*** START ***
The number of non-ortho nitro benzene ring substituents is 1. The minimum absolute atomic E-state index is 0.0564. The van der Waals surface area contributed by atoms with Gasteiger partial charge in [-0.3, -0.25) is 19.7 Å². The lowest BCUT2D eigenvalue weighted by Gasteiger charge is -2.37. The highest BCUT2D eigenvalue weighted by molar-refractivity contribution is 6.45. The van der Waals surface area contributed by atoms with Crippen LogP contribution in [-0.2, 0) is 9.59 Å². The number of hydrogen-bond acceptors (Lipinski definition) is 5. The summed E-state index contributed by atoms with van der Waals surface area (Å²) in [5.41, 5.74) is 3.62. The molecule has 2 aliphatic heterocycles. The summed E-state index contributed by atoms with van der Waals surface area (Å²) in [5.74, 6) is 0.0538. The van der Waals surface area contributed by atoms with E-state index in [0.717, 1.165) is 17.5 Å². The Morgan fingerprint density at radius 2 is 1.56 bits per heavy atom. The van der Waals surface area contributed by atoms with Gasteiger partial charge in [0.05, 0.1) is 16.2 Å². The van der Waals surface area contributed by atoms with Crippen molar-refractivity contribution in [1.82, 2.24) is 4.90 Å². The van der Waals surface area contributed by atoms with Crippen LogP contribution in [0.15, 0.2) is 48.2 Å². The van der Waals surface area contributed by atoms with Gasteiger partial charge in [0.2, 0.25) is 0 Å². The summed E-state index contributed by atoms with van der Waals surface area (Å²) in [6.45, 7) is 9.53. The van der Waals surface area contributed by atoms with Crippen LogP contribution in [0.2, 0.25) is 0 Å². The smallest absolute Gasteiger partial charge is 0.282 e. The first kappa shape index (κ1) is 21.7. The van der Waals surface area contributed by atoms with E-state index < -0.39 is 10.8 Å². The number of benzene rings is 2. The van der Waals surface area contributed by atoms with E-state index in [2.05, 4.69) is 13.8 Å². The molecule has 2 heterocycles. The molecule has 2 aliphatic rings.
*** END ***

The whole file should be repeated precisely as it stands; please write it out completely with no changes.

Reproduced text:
The number of non-ortho nitro benzene ring substituents is 1. The minimum absolute atomic E-state index is 0.0564. The van der Waals surface area contributed by atoms with Gasteiger partial charge in [-0.3, -0.25) is 19.7 Å². The lowest BCUT2D eigenvalue weighted by Gasteiger charge is -2.37. The highest BCUT2D eigenvalue weighted by molar-refractivity contribution is 6.45. The van der Waals surface area contributed by atoms with Crippen LogP contribution in [-0.2, 0) is 9.59 Å². The number of hydrogen-bond acceptors (Lipinski definition) is 5. The summed E-state index contributed by atoms with van der Waals surface area (Å²) in [5.41, 5.74) is 3.62. The molecule has 2 aliphatic heterocycles. The summed E-state index contributed by atoms with van der Waals surface area (Å²) in [5.74, 6) is 0.0538. The van der Waals surface area contributed by atoms with E-state index in [0.717, 1.165) is 17.5 Å². The Morgan fingerprint density at radius 2 is 1.56 bits per heavy atom. The van der Waals surface area contributed by atoms with Gasteiger partial charge in [0.05, 0.1) is 16.2 Å². The van der Waals surface area contributed by atoms with Crippen molar-refractivity contribution in [1.82, 2.24) is 4.90 Å². The van der Waals surface area contributed by atoms with Crippen LogP contribution in [0.15, 0.2) is 48.2 Å². The van der Waals surface area contributed by atoms with Gasteiger partial charge in [0.2, 0.25) is 0 Å². The summed E-state index contributed by atoms with van der Waals surface area (Å²) in [6.45, 7) is 9.53. The van der Waals surface area contributed by atoms with Crippen LogP contribution in [0.2, 0.25) is 0 Å². The smallest absolute Gasteiger partial charge is 0.282 e. The first kappa shape index (κ1) is 21.7. The van der Waals surface area contributed by atoms with E-state index < -0.39 is 10.8 Å². The number of benzene rings is 2. The van der Waals surface area contributed by atoms with E-state index in [2.05, 4.69) is 13.8 Å². The molecule has 2 heterocycles. The molecule has 2 aliphatic rings.